Republican presidential contender Sen. John McCain of Arizona seems to be changing his views on ethanol. This United Press International story explains the switch seems to come down to two words: Iowa caucus.
During the 2000 presidential campaign, Sen. John McCain, R-Ariz., skipped the Iowa caucuses, perhaps sensing that, among other things, his opposition to ethanol subsidies would not go over well in a corn-growing state like Iowa.
Seven years later, he is crisscrossing the country again to win support for his bid to become the Republican presidential nominee, and this time his route includes stops in Iowa.
McCain’s rhetoric about ethanol has changed, which might assuage some Iowans, but he says his opposition to subsidies for ethanol and other agricultural products remains the same.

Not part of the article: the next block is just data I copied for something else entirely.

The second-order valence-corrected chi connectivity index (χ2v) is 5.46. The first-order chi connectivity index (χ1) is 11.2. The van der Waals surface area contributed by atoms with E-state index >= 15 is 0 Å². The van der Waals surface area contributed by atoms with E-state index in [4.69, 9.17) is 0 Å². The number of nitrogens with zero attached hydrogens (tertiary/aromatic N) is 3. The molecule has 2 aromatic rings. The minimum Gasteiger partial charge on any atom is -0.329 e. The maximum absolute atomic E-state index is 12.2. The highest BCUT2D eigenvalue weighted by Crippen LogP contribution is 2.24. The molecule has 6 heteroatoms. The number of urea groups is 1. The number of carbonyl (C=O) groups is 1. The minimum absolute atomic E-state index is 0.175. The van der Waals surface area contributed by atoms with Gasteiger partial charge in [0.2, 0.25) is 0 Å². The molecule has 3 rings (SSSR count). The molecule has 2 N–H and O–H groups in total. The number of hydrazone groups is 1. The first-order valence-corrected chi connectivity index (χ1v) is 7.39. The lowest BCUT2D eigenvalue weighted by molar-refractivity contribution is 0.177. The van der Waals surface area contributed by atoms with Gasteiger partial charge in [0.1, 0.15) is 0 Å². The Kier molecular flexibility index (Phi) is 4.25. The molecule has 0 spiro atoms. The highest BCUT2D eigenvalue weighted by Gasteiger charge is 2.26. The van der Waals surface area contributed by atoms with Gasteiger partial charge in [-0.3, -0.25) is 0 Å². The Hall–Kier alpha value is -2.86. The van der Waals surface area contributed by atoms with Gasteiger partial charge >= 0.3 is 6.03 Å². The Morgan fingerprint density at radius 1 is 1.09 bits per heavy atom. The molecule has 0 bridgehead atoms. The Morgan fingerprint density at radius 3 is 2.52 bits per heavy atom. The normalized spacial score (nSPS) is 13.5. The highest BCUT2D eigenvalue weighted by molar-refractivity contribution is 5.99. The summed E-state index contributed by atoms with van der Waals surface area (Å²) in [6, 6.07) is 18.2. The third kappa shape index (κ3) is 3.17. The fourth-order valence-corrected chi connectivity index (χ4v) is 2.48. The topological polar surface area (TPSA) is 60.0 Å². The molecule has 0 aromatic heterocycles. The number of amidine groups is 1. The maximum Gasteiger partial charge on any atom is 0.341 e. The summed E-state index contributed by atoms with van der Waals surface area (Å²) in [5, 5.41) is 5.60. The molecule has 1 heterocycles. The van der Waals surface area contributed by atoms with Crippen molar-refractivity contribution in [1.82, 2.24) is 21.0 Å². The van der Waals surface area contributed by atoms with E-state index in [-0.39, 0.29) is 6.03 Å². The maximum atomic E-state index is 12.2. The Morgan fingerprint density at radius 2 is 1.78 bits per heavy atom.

“We need to increase our use of ethanol and all kinds of alternative fuels,” McCain said at a speech in May.
But McCain stops short of endorsing subsidies… sort of:
Jerry Taylor, an analyst at the libertarian Cato Institute in Washington, says McCain’s newfound interest in ethanol is catering to a special-interest group — Iowa farmers — who might help him win that state’s pivotal caucus.
“The old John McCain opposed ethanol subsidies. The new John McCain will apparently embrace any idea to win the White House,” Taylor wrote on Cato’s weblog.
The article points out that in a speech in Virginia in April McCain said that while he would encourage the growth of ethanol infrastructure, he still won’t sign off on government subsidies.